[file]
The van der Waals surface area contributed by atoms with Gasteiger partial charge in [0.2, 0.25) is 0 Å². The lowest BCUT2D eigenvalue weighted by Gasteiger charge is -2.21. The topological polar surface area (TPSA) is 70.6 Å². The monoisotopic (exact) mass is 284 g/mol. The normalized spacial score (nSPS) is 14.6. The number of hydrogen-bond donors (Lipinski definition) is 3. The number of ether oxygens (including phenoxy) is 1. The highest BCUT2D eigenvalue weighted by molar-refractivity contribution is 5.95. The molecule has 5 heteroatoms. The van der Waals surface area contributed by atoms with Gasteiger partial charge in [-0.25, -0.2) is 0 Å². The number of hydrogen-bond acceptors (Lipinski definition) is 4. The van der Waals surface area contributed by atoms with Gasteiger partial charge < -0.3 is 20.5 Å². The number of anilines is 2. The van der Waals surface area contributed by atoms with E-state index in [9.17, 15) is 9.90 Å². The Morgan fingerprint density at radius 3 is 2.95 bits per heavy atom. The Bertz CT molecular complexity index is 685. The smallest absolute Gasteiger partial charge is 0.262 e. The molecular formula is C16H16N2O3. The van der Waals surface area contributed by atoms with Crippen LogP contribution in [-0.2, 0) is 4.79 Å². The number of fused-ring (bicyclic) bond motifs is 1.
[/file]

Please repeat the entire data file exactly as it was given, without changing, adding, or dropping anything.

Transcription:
The van der Waals surface area contributed by atoms with Gasteiger partial charge in [0.2, 0.25) is 0 Å². The lowest BCUT2D eigenvalue weighted by Gasteiger charge is -2.21. The topological polar surface area (TPSA) is 70.6 Å². The monoisotopic (exact) mass is 284 g/mol. The normalized spacial score (nSPS) is 14.6. The number of hydrogen-bond donors (Lipinski definition) is 3. The number of ether oxygens (including phenoxy) is 1. The highest BCUT2D eigenvalue weighted by molar-refractivity contribution is 5.95. The molecule has 5 heteroatoms. The van der Waals surface area contributed by atoms with Gasteiger partial charge in [-0.25, -0.2) is 0 Å². The number of hydrogen-bond acceptors (Lipinski definition) is 4. The van der Waals surface area contributed by atoms with Gasteiger partial charge < -0.3 is 20.5 Å². The number of anilines is 2. The van der Waals surface area contributed by atoms with E-state index in [9.17, 15) is 9.90 Å². The Morgan fingerprint density at radius 3 is 2.95 bits per heavy atom. The Bertz CT molecular complexity index is 685. The smallest absolute Gasteiger partial charge is 0.262 e. The molecular formula is C16H16N2O3. The van der Waals surface area contributed by atoms with Crippen LogP contribution in [-0.2, 0) is 4.79 Å². The number of fused-ring (bicyclic) bond motifs is 1.